The National Commission for Colleges of Education (NCCE) says it has identified over 200 illegal institutions awarding Nigeria Certificate in Education (NCE) without approval.
Executive Secretary of the Commission, Professor Paulinus C. Okwelle, disclosed this during an interview at a capacity-building programme organized by the Tertiary Education Trust Fund (TETFund) for Beneficiary Colleges of Education (CoE) in collaboration with NCCE.
Okwelle revealed some universities, polytechnics and colleges run NCE without approval, noting that the commission had sent a report to the Ministry of Education on the issue.
“We have been asked to write the colleges operating illegally and give them a time frame, after which if nothing happens, we will take legal action against them,” he said.
While decrying poor enrolment into colleges of education, he said, “In March this year, we held a summit themed ‘NCE, the way forward.’ We deliberated extensively on how to improve enrolment, we were able to identify where the problem lies and we have sent our report to the Ministry of Education.”
Some of the problems identified, according to Okwelle, include lack of interest from candidates, the entry qualification and the number of years required to get a degree after obtaining NCE.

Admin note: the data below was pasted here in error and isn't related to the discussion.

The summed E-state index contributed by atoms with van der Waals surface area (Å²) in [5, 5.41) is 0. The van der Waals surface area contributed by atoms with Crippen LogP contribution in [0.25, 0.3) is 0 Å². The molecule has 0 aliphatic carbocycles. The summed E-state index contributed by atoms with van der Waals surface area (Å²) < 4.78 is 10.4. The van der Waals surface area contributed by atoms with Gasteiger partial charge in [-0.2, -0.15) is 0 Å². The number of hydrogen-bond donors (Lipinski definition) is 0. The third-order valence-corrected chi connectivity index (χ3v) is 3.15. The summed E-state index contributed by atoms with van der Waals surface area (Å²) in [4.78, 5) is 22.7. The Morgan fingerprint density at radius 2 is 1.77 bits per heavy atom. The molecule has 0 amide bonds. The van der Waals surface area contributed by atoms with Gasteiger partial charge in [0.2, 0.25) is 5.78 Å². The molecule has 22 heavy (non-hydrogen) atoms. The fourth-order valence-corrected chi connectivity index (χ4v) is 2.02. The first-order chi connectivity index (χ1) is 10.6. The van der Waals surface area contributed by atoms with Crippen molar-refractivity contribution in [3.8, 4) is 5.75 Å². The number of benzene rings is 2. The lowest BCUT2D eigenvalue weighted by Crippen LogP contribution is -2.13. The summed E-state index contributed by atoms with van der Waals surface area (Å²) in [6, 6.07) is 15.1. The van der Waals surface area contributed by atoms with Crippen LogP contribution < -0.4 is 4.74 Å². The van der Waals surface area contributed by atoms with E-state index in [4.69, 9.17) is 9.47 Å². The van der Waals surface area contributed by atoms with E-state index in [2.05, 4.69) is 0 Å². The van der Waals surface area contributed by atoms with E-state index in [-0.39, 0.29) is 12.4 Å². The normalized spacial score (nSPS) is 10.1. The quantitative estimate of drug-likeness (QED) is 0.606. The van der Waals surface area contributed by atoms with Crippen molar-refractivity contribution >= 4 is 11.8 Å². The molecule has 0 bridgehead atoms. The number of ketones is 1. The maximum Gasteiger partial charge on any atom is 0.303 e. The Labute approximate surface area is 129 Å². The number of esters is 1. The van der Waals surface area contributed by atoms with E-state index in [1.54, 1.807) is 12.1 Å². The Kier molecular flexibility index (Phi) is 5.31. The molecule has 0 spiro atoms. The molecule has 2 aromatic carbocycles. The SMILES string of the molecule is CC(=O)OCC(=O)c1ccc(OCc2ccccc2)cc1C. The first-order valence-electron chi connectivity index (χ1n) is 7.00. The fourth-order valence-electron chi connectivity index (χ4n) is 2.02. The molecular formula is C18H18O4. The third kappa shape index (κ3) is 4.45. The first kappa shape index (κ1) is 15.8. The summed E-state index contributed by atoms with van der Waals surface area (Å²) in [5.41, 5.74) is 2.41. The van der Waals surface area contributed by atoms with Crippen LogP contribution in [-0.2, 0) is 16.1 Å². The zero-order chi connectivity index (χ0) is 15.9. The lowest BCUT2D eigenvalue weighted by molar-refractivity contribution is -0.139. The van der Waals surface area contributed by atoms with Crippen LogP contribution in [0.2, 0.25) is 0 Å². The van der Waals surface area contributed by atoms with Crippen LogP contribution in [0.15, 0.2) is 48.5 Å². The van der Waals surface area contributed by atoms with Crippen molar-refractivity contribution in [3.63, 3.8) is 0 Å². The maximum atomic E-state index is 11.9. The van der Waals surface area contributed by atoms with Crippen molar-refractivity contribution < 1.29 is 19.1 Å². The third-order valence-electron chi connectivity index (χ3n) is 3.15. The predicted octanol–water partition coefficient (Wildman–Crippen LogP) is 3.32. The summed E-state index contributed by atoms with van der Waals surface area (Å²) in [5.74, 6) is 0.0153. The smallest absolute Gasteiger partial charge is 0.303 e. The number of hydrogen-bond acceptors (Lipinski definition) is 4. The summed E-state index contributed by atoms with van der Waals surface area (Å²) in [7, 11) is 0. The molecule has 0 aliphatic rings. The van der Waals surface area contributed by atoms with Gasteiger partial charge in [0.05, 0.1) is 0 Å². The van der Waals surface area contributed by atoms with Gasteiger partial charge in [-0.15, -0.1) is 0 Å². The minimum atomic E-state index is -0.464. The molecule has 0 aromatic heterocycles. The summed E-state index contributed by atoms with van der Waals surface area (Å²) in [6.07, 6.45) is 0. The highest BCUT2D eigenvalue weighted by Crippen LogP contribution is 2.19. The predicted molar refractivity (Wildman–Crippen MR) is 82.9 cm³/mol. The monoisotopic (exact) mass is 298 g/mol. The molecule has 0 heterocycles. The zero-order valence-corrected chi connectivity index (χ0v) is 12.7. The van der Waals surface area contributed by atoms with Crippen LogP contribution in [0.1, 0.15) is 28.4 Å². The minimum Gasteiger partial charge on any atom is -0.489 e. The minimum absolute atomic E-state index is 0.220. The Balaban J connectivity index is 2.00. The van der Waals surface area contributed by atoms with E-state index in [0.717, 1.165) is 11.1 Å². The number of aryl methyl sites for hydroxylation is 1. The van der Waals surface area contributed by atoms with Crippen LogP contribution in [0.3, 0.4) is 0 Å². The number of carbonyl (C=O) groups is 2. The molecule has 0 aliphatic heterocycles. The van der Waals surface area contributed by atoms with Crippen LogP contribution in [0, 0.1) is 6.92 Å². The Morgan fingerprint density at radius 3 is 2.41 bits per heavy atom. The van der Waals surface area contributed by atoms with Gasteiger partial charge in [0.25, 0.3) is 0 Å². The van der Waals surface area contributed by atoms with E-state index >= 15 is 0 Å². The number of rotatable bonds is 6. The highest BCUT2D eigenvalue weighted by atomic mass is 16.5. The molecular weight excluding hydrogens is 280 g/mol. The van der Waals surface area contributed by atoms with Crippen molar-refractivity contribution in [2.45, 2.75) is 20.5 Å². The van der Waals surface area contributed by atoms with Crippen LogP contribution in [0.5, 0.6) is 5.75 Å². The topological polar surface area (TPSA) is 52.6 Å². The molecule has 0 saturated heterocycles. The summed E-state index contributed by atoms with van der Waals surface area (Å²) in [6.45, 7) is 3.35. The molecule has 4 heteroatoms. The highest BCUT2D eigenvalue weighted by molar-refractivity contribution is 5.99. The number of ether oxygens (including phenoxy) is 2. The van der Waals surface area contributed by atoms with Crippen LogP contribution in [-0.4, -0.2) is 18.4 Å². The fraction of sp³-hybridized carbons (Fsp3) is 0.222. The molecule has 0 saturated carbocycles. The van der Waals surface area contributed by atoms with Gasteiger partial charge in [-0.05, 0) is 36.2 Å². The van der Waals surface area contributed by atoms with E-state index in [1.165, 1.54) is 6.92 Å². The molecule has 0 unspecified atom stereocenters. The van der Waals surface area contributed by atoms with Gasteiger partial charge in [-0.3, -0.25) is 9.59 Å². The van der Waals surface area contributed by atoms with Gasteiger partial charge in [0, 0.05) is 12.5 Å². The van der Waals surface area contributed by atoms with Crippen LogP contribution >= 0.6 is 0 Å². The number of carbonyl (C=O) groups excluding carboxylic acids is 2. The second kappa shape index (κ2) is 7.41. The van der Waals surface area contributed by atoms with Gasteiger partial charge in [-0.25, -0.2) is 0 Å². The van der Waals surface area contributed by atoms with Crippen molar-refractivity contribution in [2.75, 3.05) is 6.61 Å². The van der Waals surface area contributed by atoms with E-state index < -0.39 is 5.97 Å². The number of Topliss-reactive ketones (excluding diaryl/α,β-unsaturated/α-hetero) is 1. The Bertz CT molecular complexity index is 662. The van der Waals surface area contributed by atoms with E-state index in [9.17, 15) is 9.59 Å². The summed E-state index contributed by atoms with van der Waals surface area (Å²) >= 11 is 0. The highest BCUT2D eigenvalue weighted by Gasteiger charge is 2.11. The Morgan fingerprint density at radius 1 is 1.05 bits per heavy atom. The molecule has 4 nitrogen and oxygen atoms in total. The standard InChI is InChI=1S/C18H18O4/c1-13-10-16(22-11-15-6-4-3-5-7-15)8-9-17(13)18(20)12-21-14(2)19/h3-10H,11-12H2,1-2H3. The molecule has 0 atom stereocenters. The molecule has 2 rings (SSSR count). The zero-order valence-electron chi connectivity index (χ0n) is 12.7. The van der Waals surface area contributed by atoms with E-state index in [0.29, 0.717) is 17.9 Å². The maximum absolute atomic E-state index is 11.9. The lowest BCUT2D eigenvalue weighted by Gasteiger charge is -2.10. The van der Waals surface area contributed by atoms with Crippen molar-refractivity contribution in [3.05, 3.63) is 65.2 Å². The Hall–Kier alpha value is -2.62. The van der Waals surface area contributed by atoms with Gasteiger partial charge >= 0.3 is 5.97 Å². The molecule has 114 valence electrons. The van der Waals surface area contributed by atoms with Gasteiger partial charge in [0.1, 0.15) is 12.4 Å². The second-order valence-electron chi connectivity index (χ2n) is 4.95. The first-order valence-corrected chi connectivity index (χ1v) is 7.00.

He said, “Entry qualification for NCE is five credits including English and Mathematics, which is the same for entering universities and polytechnics. Also, it takes three years to run an NCE programme, and to get a degree, you spend another three years, totalling six years while someone can just go straight to the university and spend four years.
“We have made a proposal to the government to reduce the admission qualification for those who have NCE to two years instead of three years; the National Universities Commission (NUC) is looking at that. We also talked about scholarship just to encourage people because people generally have apathy for teaching, worsened by the long number of years.”